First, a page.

Paradigm Induced Blindness

[par-uh-dahym in-doos blahynd-nis]

Definition of Paradigm Induced Blindness

When a person follows a process ‘blindly’ because the process is so convoluted it just overloads the person’s head.


Many organizations seek to create hybridized agile approaches that are best of breed based on a limited amount of supporting evidence, the result is often paradigm induced blindness.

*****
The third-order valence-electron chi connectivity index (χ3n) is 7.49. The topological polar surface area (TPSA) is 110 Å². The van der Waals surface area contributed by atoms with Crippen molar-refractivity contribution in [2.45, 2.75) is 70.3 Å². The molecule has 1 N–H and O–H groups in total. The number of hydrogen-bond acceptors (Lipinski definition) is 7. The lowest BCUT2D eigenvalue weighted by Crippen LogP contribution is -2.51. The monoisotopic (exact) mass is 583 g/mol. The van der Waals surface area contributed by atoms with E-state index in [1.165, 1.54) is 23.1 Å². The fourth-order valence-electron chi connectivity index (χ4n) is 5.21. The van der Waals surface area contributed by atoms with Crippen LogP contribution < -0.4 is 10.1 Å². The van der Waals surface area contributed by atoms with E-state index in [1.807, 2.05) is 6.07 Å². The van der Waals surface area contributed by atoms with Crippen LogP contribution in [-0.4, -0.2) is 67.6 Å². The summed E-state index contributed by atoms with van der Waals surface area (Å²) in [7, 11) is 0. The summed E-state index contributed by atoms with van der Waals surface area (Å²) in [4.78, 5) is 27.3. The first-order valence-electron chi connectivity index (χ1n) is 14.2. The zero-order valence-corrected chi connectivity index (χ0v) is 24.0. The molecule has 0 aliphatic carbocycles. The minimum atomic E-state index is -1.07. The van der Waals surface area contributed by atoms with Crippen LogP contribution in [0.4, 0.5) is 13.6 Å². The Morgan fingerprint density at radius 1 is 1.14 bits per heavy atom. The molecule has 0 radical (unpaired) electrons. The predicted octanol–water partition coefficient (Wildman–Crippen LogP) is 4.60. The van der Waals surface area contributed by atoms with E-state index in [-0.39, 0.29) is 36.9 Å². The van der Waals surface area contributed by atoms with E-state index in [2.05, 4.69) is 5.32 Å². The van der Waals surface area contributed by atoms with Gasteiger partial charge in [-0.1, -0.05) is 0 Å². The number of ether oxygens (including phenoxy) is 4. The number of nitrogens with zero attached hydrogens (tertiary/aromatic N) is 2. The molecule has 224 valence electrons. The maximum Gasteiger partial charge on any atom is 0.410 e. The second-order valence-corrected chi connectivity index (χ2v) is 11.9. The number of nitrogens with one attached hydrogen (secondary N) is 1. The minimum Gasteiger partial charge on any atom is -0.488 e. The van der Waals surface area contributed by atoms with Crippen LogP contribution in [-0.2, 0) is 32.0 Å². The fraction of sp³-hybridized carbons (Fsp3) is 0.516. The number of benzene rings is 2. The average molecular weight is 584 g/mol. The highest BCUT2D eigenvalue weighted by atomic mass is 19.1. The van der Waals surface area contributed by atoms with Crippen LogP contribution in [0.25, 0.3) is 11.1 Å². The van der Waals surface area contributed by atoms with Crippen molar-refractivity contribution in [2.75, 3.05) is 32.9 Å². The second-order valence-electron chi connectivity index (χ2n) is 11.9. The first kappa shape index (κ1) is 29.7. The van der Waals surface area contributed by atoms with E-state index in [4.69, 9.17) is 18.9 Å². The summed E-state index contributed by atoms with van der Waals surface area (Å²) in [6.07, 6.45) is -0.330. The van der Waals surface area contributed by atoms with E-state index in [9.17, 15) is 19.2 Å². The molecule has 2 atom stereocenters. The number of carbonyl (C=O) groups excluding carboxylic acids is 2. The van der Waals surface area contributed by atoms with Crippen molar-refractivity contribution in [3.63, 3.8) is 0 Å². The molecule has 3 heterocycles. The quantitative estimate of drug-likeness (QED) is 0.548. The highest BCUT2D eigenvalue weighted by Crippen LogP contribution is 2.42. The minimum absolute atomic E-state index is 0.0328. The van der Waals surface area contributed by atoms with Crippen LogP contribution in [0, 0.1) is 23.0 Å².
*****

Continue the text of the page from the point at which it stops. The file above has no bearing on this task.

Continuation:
When the process paradigm causes cognitive overload and the recipient stops paying attention and just follows the process rules with minimal inspection and adaption, we call this paradigm induced blindness.

When the scope of potential or plausible responses is limited by process. Choosing from that self-limited scope of responses will lead to confirmation bias through what's called "Truth Effect", or in effect "believe something long enough, it becomes true", and therefore reinforcing the confirmation biases into future decisions that are made.

Cite This Term

"Paradigm Induced Blindness" Accessed May 28, 2024.